Yesterday I saw Joker, a sympathetic character study of the Man before he became the Super-Villain “The Joker” from Batman fame. Joaquin Phoenix plays a man recently released from a psychiatric hospitalization (those in the know about where the character ends up assume an involuntary one?). Overall I found the movie a fair, maybe even an accurate, portrayal of someone living with severe mental illness. I say this as someone who lives this life, as well as someone who has observed and learned a lot about living with severe mental illness from people in support groups and hospitals.
The importance of medication. Arthur knows he needs his medication to keep his life of job and caring for his mother. He questions his social worker how he will get his meds when social services are shut down.
The trials of living with medication. Not only is there the problem of access, there is the problem of if/how the medication works and makes one feel. Arthur wants his meds increased so that he will feel better. Later when he doesn’t have them anymore he says he feels better off the meds. So which is it – better life with meds but there are side effects, or feel better without them? What if it is both?
Misunderstood by society. One of Arthur’s symptoms is inappropriate and prolonged laughing (not necessarily maniacal, though). Arthur even carries a card that describes his affliction so that he can pass it out to people when he is laughing inappropriately. Still, he is dismissed. Even his co-workers don’t seem to understand either his life with symptoms, or how his symptoms affect how he can do his job.
Often victims of crime. Twice we see Arthur beat up, just for his profession (clown) or his symptoms (laughter). A coworker offers Arthur some protection against further crime, not understanding how access to a firearm could be dangerous to Arthur’s own well-being, as we see later in the movie too.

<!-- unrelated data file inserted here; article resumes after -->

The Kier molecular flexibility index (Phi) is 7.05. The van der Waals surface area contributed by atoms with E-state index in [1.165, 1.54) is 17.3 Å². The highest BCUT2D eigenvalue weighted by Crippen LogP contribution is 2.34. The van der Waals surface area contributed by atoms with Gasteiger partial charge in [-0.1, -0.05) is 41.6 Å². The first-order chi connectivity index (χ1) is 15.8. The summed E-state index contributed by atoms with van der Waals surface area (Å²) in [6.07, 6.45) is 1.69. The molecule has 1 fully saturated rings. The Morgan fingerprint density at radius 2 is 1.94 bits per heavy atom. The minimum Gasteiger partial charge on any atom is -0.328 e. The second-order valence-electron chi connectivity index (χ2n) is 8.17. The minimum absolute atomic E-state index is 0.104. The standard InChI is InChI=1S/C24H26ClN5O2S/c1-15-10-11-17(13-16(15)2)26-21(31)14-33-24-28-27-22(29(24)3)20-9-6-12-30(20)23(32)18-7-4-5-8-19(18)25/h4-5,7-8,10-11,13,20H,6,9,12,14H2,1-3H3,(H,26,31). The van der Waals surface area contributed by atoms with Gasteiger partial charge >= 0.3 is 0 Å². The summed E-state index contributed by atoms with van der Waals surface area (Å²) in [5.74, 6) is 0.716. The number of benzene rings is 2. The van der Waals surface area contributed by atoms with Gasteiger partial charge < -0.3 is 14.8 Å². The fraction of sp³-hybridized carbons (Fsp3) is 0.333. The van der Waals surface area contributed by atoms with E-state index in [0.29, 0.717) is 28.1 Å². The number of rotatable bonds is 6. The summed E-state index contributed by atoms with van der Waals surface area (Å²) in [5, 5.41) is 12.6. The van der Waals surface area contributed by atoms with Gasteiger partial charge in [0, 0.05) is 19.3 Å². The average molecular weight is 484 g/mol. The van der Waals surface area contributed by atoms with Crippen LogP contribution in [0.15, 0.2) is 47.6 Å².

Unreliable narrations of life. Arthur’s journal is full of jokes, observations about stage presence, and rants, including “I hope my death makes more cents [sic] than my life” and “The worst part of having a mental illness is people expect you to behave as if you don’t.” One is a brilliant observation; one is suicidal, in context. In addition, delusions create storylines where there was no prior relationship. I so know both kinds of these experiences of not being the most reliable narrator of my life because of symptoms of mental illness!
What Is Unrealistic: Turning to crime (in the vast majority of cases). Ultimately Joker is a Batman Super-Villain origin story, no matter how sympathetic Arthur can seem at the beginning, and he turns to crime whether pre-meditated or a last-minute decision in the moment. This Is Not the case for the vast majority of people with severe mental illness. They are not criminally insane, as this portrayal of the character Joker ultimately ends up showing. The movie is entertaining and engrossing as a character study of someone who turns to violent crime, but in the end it is not a true story of mental illness and violence.
(Read more about violence and mental illness in “Violence and Mental Illness: What Is the True Story?” from British Medical Journal: https://jech.bmj.com/content/70/3/223.short)